My widowed aunt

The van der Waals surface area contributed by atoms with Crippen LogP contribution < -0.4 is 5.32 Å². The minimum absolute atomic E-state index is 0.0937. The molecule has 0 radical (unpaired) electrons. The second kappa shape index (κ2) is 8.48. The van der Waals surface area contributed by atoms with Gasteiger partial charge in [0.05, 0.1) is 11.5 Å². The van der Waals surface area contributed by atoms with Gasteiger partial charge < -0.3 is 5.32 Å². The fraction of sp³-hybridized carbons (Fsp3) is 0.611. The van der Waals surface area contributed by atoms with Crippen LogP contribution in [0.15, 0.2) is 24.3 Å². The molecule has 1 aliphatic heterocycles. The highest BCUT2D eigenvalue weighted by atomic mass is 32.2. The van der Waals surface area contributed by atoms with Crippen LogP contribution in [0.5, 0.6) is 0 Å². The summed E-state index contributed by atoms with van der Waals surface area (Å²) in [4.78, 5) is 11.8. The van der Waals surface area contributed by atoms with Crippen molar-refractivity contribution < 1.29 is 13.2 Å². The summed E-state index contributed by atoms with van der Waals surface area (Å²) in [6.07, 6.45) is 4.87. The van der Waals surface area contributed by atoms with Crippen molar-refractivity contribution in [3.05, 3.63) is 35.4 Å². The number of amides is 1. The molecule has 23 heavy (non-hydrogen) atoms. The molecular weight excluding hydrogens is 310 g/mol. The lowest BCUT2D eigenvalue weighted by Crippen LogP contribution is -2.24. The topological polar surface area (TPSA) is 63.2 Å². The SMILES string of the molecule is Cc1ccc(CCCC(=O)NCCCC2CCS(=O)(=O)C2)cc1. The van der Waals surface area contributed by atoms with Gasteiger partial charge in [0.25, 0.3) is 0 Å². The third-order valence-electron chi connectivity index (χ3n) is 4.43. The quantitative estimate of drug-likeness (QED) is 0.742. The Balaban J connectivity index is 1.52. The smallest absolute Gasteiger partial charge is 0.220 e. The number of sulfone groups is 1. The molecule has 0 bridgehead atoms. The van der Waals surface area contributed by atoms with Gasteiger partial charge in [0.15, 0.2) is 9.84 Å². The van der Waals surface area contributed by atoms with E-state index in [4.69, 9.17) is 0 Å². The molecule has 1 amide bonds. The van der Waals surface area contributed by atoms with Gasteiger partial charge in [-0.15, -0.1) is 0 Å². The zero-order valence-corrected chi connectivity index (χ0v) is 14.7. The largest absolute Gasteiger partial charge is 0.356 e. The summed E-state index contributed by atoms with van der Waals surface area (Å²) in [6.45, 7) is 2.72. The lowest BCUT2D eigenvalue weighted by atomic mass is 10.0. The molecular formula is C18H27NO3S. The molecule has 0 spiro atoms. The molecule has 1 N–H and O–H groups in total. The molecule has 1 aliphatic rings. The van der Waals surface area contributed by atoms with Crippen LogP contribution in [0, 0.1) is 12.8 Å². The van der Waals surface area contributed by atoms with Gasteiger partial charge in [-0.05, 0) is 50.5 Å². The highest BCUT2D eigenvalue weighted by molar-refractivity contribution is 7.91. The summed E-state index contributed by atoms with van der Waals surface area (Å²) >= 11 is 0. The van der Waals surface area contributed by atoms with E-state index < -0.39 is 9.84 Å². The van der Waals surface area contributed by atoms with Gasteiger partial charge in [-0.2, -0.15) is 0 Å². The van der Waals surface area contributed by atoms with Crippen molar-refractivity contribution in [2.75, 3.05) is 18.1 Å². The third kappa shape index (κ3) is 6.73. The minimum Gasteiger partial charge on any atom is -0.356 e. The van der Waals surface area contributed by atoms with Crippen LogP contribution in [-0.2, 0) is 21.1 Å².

here is one of story from my book...This is the story of my aunt, widowed after 18 years of marriage. And the even sadder story of why, in some parts of India, widows are ostracised by their society who believe they are bad luck. “Are you son of Mr. Laxman Singh?” the doctor asked me. “No, he has no children, I am his wife’s nephew,” I replied. “Then call someone who is a close relation,” the doctor said. I told the doctor all his relatives lived in Jaisalmer, but my aunt is here [in Jodhpur] if he wants to talk to her. The Doctor thought for a while and said: “I am sorry to say both the kidneys of Mr. Laxman Singh have failed and it is better if you take him back to home because there is no more chance.” I was shocked but with great courage asked the doctor again, what he meant by “no more chance.’ He said Mr. Singh was in his last stage of life and had maybe four or five days more. I came out of the doctor’s chamber very sad and worried. I went to the general ward where my aunt was sitting near my uncle’s bed. She had not slept for couple of nights and was very tired. She asked me what the doctor told me. I had no words, so I said everything was fine. When I came out of the hospital I called my father and told him what the doctor told me. He said nothing for a while and then said, “Boy, take care of them till I reach Jodhpur.” My father arrived the next morning and met with the doctor, who told him there was nothing more to be done. But we told my aunt her husband was doing quite well and that we were going back to Jaisalmer. Tears rolled down her face, she understood this meant she was going to lose her beloved soon. I still feel guilty about leaving my aunt there alone with my sick uncle. Despite many attempts, they had not been able to have children of their own, and so had treated my sister and I as their own. A week later we received the news of my uncle’s death. I met my aunt a few days later, she embraced me and wept bitterly. For the next six months she did not leave her house. When she did emerge, clad in black, as dictated by the customs of our society, we took her into our home. What is the condition of the widows in our society? Widows suffer a very miserable life here in India. She is not allowed to remarry. She is not allowed to wear colourful clothes or jewelry. She is not allowed to attend weddings or festivals. She is not supposed to participate in certain ceremonies like tying the thread during Raksha Bandhan. She is not even allowed to listen to music. If she steps in the way of someone it is a bad omen. Why? The answer from our social system is she must be punished. Had the person not married this lady, he would have not died. It is believed the widow’s bad luck takes a son from his parents, and a father from his children. Like a compass needle that points north, man’s accusing finger always finds a woman guilty in this male-dominated society. My aunt suffered the life of a widow for a year. My family and I were very sad for her. Then we all took a challenging decision. We convinced her to find work somewhere. Finally after many social objections she joined a school as an attendant. She is very busy there with the children and has been ordered to wear colourful clothes by the school’s administration. She passes her time well with the students and staff. She is happy now. It took a lot for our family to go against the traditions of our society. And I think we were able to make that decision because we have been lucky enough to receive a good education. Truly an education can make change: it can change better than anything else.
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